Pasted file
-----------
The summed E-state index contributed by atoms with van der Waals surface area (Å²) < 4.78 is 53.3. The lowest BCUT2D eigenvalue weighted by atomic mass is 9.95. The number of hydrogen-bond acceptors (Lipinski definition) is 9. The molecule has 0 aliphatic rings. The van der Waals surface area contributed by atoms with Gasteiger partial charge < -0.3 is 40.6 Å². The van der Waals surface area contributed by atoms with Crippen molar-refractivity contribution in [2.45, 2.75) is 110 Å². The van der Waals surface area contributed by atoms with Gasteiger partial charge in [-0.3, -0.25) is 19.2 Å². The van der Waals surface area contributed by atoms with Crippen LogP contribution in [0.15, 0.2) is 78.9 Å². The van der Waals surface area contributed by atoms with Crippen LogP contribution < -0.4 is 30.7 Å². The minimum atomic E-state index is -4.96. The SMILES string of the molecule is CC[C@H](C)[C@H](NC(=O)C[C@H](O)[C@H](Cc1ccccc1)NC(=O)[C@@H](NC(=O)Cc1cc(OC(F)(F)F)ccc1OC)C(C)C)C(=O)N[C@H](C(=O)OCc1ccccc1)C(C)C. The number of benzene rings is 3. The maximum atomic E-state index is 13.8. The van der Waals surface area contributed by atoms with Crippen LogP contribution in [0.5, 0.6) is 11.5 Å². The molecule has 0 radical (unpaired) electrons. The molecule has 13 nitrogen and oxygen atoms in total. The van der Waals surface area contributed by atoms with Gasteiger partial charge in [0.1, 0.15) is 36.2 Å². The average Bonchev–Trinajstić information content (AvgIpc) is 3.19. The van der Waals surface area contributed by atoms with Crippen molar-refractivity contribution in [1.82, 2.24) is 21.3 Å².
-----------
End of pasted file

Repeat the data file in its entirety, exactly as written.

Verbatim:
The summed E-state index contributed by atoms with van der Waals surface area (Å²) < 4.78 is 53.3. The lowest BCUT2D eigenvalue weighted by atomic mass is 9.95. The number of hydrogen-bond acceptors (Lipinski definition) is 9. The molecule has 0 aliphatic rings. The van der Waals surface area contributed by atoms with Gasteiger partial charge < -0.3 is 40.6 Å². The van der Waals surface area contributed by atoms with Crippen molar-refractivity contribution in [2.45, 2.75) is 110 Å². The van der Waals surface area contributed by atoms with Gasteiger partial charge in [-0.3, -0.25) is 19.2 Å². The van der Waals surface area contributed by atoms with Crippen LogP contribution in [0.15, 0.2) is 78.9 Å². The van der Waals surface area contributed by atoms with Crippen LogP contribution < -0.4 is 30.7 Å². The minimum atomic E-state index is -4.96. The SMILES string of the molecule is CC[C@H](C)[C@H](NC(=O)C[C@H](O)[C@H](Cc1ccccc1)NC(=O)[C@@H](NC(=O)Cc1cc(OC(F)(F)F)ccc1OC)C(C)C)C(=O)N[C@H](C(=O)OCc1ccccc1)C(C)C. The number of benzene rings is 3. The maximum atomic E-state index is 13.8. The van der Waals surface area contributed by atoms with Crippen LogP contribution in [0.5, 0.6) is 11.5 Å². The molecule has 0 radical (unpaired) electrons. The molecule has 13 nitrogen and oxygen atoms in total. The van der Waals surface area contributed by atoms with Gasteiger partial charge in [0.1, 0.15) is 36.2 Å². The average Bonchev–Trinajstić information content (AvgIpc) is 3.19. The van der Waals surface area contributed by atoms with Crippen molar-refractivity contribution in [1.82, 2.24) is 21.3 Å².